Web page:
Postings in and Around the Stadium. Clubs should prominently post their Fan Code of Conduct at all concession stands and in other high traffic areas in the stadium, as well as in those sections of the stadium parking lot where "tailgating" frequently occurs. In addition, such postings should alert fans how to report offenders to stadium security in order to obtain prompt resolution of incidents of misconduct. A draft of such a poster is attached.

Postings on Club Websites. Clubs should prominently post their Fan Code of Conduct on their websites.

Communications with Season Ticket Holders. Regular mailings to season ticket holders should include a copy of the Club's Fan Code of Conduct, and should advise that season tickets will be revoked for repeat or serious violations, regardless of who uses the tickets. A copy of the Club's Fan Code of Conduct should also be sent to all season ticket holders via email.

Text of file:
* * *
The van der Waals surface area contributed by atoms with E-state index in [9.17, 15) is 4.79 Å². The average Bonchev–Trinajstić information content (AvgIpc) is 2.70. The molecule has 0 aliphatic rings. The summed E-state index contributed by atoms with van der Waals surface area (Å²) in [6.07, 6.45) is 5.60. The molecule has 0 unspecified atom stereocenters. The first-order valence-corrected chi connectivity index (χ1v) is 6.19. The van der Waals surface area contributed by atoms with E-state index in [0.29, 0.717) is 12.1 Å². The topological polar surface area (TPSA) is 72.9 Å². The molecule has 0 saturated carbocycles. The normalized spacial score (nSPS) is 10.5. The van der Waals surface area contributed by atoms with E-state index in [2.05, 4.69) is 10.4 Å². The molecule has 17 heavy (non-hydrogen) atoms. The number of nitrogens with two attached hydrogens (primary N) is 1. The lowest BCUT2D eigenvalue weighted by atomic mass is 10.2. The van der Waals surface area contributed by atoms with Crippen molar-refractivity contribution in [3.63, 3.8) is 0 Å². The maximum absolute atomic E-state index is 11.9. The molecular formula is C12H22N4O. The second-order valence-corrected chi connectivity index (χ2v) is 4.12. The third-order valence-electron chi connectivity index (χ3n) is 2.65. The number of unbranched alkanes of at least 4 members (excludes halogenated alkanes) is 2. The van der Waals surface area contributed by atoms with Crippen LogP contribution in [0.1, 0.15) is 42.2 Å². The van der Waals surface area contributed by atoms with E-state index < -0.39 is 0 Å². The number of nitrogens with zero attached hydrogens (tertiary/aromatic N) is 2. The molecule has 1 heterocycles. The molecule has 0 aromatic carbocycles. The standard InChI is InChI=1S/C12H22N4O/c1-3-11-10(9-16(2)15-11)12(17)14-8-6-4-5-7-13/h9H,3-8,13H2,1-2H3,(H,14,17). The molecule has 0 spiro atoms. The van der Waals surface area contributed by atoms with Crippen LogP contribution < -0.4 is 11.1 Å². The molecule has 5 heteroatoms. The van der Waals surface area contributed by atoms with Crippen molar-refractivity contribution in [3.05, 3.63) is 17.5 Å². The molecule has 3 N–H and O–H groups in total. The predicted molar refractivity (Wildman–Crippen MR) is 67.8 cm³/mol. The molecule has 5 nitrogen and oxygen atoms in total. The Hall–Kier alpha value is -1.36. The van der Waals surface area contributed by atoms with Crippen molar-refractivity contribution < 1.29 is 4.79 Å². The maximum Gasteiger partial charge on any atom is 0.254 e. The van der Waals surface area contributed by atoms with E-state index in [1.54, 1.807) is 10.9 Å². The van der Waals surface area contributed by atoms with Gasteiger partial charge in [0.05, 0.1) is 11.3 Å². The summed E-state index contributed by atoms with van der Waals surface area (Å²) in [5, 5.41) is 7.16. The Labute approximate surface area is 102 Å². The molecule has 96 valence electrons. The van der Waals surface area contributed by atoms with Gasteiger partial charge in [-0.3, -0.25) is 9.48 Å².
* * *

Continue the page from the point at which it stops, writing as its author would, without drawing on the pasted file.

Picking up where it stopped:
Postseason Ticket Mailings. Clubs in playoff contention must include in their postseason ticket mailings a copy of their Fan Code of Conduct and should also include a warning that even first offenders may be penalized.

In addition to the specific measures addressed above, each Club should consider adopting one or more of the following practices, which are currently in use and have been found to be beneficial by one or more Clubs:

Preseason Enforcement

Undertake heavy and well-publicized preseason enforcement in the stadium and parking
lot to set the tone for the regular season.

Ticket Revocation

Revoke future ticket privileges from season ticket holders who engage in, or who provide
their tickets to others who engage in egregious or repeated violations of your Club's Fan
Conduct Policy. Clubs should aggressively publicize both this policy and any related
ticket revocations as a deterrent to future violations of the Fan Conduct Policy.

Fan Experience Advisory Group

Form a committee consisting of Club executives and possibly other key stakeholders
(e.g., stadium operators, security personnel, fan representatives) to review the fan
experience on game day, as well as Fan Code of Conduct infractions and to impose